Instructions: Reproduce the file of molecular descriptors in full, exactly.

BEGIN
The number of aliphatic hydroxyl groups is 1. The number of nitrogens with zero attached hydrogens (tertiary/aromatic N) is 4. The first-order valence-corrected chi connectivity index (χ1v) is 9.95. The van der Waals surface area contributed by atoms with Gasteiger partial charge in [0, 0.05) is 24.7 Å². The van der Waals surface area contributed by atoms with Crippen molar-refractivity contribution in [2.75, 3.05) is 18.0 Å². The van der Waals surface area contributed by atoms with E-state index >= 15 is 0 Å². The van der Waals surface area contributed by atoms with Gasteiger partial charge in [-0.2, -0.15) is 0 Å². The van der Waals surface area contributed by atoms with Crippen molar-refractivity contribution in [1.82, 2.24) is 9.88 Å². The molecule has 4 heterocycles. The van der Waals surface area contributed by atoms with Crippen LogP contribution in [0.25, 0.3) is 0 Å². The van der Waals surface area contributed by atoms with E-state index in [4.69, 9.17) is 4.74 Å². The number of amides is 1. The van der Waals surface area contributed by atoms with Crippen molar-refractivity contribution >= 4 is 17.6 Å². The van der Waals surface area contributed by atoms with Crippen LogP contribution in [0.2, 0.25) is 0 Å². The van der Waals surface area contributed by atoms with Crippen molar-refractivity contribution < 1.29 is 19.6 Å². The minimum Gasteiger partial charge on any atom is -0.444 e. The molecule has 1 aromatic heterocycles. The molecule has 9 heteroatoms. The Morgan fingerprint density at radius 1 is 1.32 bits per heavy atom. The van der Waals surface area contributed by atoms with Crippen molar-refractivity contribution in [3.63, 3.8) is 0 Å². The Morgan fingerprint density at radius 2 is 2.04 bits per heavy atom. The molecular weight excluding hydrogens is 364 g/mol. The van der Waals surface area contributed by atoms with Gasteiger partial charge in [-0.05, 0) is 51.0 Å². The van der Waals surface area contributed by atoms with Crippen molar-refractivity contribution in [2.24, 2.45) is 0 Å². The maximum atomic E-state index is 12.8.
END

The number of aliphatic hydroxyl groups is 1. The number of nitrogens with zero attached hydrogens (tertiary/aromatic N) is 4. The first-order valence-corrected chi connectivity index (χ1v) is 9.95. The van der Waals surface area contributed by atoms with Gasteiger partial charge in [0, 0.05) is 24.7 Å². The van der Waals surface area contributed by atoms with Crippen molar-refractivity contribution in [2.75, 3.05) is 18.0 Å². The van der Waals surface area contributed by atoms with E-state index >= 15 is 0 Å². The van der Waals surface area contributed by atoms with Gasteiger partial charge in [-0.2, -0.15) is 0 Å². The van der Waals surface area contributed by atoms with Crippen molar-refractivity contribution in [1.82, 2.24) is 9.88 Å². The molecule has 4 heterocycles. The van der Waals surface area contributed by atoms with Crippen LogP contribution in [0.25, 0.3) is 0 Å². The van der Waals surface area contributed by atoms with E-state index in [4.69, 9.17) is 4.74 Å². The number of amides is 1. The van der Waals surface area contributed by atoms with Crippen molar-refractivity contribution >= 4 is 17.6 Å². The van der Waals surface area contributed by atoms with Crippen LogP contribution in [0.2, 0.25) is 0 Å². The van der Waals surface area contributed by atoms with Crippen molar-refractivity contribution < 1.29 is 19.6 Å². The minimum Gasteiger partial charge on any atom is -0.444 e. The molecule has 1 aromatic heterocycles. The molecule has 9 heteroatoms. The Morgan fingerprint density at radius 1 is 1.32 bits per heavy atom. The van der Waals surface area contributed by atoms with Crippen molar-refractivity contribution in [3.63, 3.8) is 0 Å². The Morgan fingerprint density at radius 2 is 2.04 bits per heavy atom. The molecular weight excluding hydrogens is 364 g/mol. The van der Waals surface area contributed by atoms with Gasteiger partial charge in [-0.05, 0) is 51.0 Å². The van der Waals surface area contributed by atoms with Crippen molar-refractivity contribution in [2.24, 2.45) is 0 Å². The maximum atomic E-state index is 12.8.